“The time is coming when politics will have a different meaning.”
German in origin and educated at Munich and Oxford, I have been for some decades now a
professor of philosophy at the University of California at Berkeley. My publications include a
book on the historical origins of analytic philosophy (Gottlob Frege) and one on German
philosophy and National Socialism (Heidegger’s Crisis). I have written extensively on Frege and
Wittgenstein and less extensively on various other philosophical topics, including some essays in
political philosophy. From the beginning of my career I have been interested in both the analytic
and the “Continental” side of contemporary philosophy and highly suspicious of the usual
distinction between them. Above all, I see myself as a Europeanist concerned with a broad
spectrum of European thought specifically from the nineteenth century to the present. My
outlook is largely historicist though I appreciate the attractions of the timeless and apriori.
In recent years I have become increasingly interested in political philosophy as a domain where
the empirical, the historical, and the philosophical intermingle. My focus on this field is to some
extent due to my earlier preoccupation with Wittgenstein. I was interested in the question where
one could go in philosophy after Wittgenstein, if one did not want to leave it at dealing endlessly
with the conundrums he poses. In writing on political matters I have tried to make use of some of Wittgenstein’s concepts, though not necessarily in ways that will be easily identified by others. Wittgenstein was, among other things, a deeply a-historical thinker. He once wrote: “What has history to do with me? Mine is the first and only world.” I have asked myself what a
Wittgensteinian approach to philosophy might look like, if one were to give up that position. The
attempt to answer that question got me to politics. It got me also to Foucault. I may be wrong in
seeing a significant affinity between Wittgenstein and Foucault, but that possibility intrigues me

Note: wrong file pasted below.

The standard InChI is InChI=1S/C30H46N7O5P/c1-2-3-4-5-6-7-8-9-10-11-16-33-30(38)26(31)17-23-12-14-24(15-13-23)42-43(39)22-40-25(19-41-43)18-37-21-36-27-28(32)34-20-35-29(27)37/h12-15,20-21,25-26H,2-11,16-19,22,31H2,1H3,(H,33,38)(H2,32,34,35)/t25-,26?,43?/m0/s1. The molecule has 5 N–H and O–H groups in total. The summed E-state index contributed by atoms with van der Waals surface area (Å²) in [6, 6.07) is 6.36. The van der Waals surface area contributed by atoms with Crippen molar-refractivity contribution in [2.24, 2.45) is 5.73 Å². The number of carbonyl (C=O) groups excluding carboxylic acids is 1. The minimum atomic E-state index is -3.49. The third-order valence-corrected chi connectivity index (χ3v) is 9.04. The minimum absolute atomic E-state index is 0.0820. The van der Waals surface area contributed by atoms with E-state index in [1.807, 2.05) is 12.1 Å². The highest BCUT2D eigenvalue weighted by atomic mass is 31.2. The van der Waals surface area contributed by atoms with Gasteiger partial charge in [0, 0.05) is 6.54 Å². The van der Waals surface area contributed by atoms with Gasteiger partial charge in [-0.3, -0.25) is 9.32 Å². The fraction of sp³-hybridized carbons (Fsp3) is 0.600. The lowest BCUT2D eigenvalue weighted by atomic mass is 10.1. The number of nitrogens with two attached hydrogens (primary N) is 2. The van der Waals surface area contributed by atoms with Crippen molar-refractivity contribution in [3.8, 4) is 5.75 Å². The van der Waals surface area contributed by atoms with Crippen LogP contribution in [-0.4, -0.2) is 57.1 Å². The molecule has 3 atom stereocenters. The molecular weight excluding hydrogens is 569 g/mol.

and so I have been writing lately a series of papers on Foucault.
At a more ambitious level I have also been at work on a book on politics. I don’t know exactly
when it will be done. Every time I consider it finished, the material presents me with new
questions. The paper I will be discussing with you is meant to be the first chapter of that book
(or, perhaps, the second one). I can talk about what the other chapters are intended to look like. Despondent about the possibility that this book may never come to an end I have recently turned to work on a book on Wittgenstein to which I committed myself quite a few years ago.
The paper is, as I see it, a bit of an amalgam of history and philosophy. I am trying to tell a tale
about how people came to think about politics in the course of the nineteenth century and why
their concerns over politics initiated a twentieth century series of efforts to say something new
about the concept of the political. The philosophical point I am trying to make in this way is that
this developments signals a change in what politics is today.
I try to characterize this change in terms of the idea that politics is a domain of plurality but that what is considered plural itself changes over time. My idea is that the recent concern with the concept of the political will not issue in a definition on which we can all agree but rather in a
multiplicity of contested concepts.
I developing these notions, I have drawn in particular on the work of Carl Schmitt, Hannah
Arendt, and Michel Foucault and their writings are of immediate relevance to my text. What they
say can help one to understand why the concept of the political has become an issue and what the implications of that historical fact might be. I am also interested in what Schmitt, Arendt, and Foucault write specifically about the concept of the political – though in a wholly critical spirit. My question is precisely why we cannot be satisfied with their attempted characterization of that concept. Behind all this lies a suspicion (already voiced in Heidegger’s Crisis) that there is something inherently problematic in the philosopher’s encounter with politics.